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When you think of therapy in a traditional sense, what comes to mind? Television shows, movies, and comics love to paint a stereotypical scene: a bespectacled therapist asks poignant questions and jots down notes on a legal pad; meanwhile, the patient reclines on a sofa and spills their thoughts and emotions into the void of the room. It might be easy to assume that therapy has always involved a person-to-person conversation, but in her new book The Distance Cure, scholar and author Hannah Zeavin invites us to consider definitions of psychotherapy that extend far beyond people talking in a room.
In The Distance Cure, Zeavin describes less conventional operations of therapy that include Freud’s treatments by mail, advice columns, radio shows, crisis hotlines, video, computers, and mobile phones. Across all formats, “therapists” vary widely in background and credentials; some may be professionally trained, while others are strangers or even chatbots. Is any method better than the other? Zeavin urges us to think beyond the traditional dyad of therapist and patient and consider the triad of therapist, patient, and communication technology. By tracing the history of teletherapy right up to its now-routine application in pandemic therapy sessions, Zeavin reminds us that as our world changes and advances in communication technology continue to expand, so will our definitions of what it means to connect.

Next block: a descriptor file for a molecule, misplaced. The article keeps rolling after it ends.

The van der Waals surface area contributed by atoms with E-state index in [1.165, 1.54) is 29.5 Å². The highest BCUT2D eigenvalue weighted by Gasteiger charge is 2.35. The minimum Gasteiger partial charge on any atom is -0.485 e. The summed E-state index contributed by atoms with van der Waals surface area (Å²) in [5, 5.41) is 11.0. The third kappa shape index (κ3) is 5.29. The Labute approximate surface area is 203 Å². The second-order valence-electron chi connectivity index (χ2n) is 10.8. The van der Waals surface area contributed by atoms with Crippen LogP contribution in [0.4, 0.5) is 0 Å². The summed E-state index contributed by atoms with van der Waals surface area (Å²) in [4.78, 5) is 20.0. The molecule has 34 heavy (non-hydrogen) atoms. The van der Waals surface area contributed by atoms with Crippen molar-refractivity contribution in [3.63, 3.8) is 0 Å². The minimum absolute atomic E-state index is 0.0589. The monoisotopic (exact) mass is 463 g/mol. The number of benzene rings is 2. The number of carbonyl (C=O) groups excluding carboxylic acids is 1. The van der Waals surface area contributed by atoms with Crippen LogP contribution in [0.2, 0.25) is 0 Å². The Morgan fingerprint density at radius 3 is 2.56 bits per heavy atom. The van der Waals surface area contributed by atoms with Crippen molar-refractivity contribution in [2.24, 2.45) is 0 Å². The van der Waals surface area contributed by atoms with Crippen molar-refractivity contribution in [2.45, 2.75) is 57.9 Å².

In a virtual presentation, Psychologist Margaret Morris interviews Hannah Zeavin about her new book and the intimacy that is possible in remote communication. They are joined by Dr. Orna Guralnik, a clinical psychologist featured on Showtime’s Couples Therapy, who shares insights about therapy and connection during the pandemic.
Hannah Zeavin is a Lecturer in the Departments of English and History at the University of California, Berkeley, and is affiliated with the University of California, Berkeley, Center for Science, Technology, Medicine, and Society. She is a Visiting Fellow at Columbia University’s Center for Social Difference and Editorial Associate at The Journal of the American Psychoanalytic Association. Her work has appeared or is forthcoming in American Imago, differences: A Journal of Feminist Cultural Studies, the Los Angeles Review of Books, Real Life Magazine, Slate, and elsewhere.
Dr. Margaret Morris is a clinical psychologist focused on how technology can support wellbeing. She is an affiliate faculty member in the Information School at the University of Washington, as well as a research consultant. Morris is the author of Left to Our Own Devices: Outsmarting Smart Technology to Reclaim Our Relationships, Health and Focus.
Dr. Orna Guralnik is a clinical psychologist and psychoanalyst practicing and teaching in New York City. Currently Dr. Guralnik lectures and publishes on the topics of couples treatment and culture, dissociation and depersonalization, and culture and psychoanalysis. She has completed the filming of several seasons of the Showtime documentary series, Couples Therapy.
Presented by Town Hall Seattle.